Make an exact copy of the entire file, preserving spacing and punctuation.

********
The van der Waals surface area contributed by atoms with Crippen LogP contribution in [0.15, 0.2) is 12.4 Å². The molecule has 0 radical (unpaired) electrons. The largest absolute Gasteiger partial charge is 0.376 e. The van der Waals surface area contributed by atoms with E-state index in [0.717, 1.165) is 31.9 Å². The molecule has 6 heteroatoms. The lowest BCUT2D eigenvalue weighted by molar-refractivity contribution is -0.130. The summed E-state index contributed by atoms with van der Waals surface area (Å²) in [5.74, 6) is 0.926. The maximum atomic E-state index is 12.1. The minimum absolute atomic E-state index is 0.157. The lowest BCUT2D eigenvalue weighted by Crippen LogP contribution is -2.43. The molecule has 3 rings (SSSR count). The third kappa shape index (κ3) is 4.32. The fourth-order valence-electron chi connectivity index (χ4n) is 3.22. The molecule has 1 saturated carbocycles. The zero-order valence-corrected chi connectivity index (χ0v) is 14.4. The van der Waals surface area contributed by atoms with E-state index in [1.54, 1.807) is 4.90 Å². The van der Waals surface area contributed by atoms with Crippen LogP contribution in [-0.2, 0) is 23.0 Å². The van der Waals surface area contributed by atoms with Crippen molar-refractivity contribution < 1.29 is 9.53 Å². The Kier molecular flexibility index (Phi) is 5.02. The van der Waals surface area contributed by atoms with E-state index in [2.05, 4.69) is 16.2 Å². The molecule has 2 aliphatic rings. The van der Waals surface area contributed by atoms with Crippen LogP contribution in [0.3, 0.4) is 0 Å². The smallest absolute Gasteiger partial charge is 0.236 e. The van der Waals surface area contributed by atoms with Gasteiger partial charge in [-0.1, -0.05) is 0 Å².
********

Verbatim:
The van der Waals surface area contributed by atoms with Crippen LogP contribution in [0.15, 0.2) is 12.4 Å². The molecule has 0 radical (unpaired) electrons. The largest absolute Gasteiger partial charge is 0.376 e. The van der Waals surface area contributed by atoms with E-state index in [0.717, 1.165) is 31.9 Å². The molecule has 6 heteroatoms. The lowest BCUT2D eigenvalue weighted by molar-refractivity contribution is -0.130. The summed E-state index contributed by atoms with van der Waals surface area (Å²) in [5.74, 6) is 0.926. The maximum atomic E-state index is 12.1. The minimum absolute atomic E-state index is 0.157. The lowest BCUT2D eigenvalue weighted by Crippen LogP contribution is -2.43. The molecule has 3 rings (SSSR count). The third kappa shape index (κ3) is 4.32. The fourth-order valence-electron chi connectivity index (χ4n) is 3.22. The molecule has 1 saturated carbocycles. The zero-order valence-corrected chi connectivity index (χ0v) is 14.4. The van der Waals surface area contributed by atoms with E-state index in [1.54, 1.807) is 4.90 Å². The van der Waals surface area contributed by atoms with Crippen LogP contribution in [-0.2, 0) is 23.0 Å². The van der Waals surface area contributed by atoms with Crippen molar-refractivity contribution < 1.29 is 9.53 Å². The Kier molecular flexibility index (Phi) is 5.02. The van der Waals surface area contributed by atoms with E-state index in [2.05, 4.69) is 16.2 Å². The molecule has 2 aliphatic rings. The van der Waals surface area contributed by atoms with Crippen LogP contribution in [0.3, 0.4) is 0 Å². The smallest absolute Gasteiger partial charge is 0.236 e. The van der Waals surface area contributed by atoms with Gasteiger partial charge in [-0.1, -0.05) is 0 Å².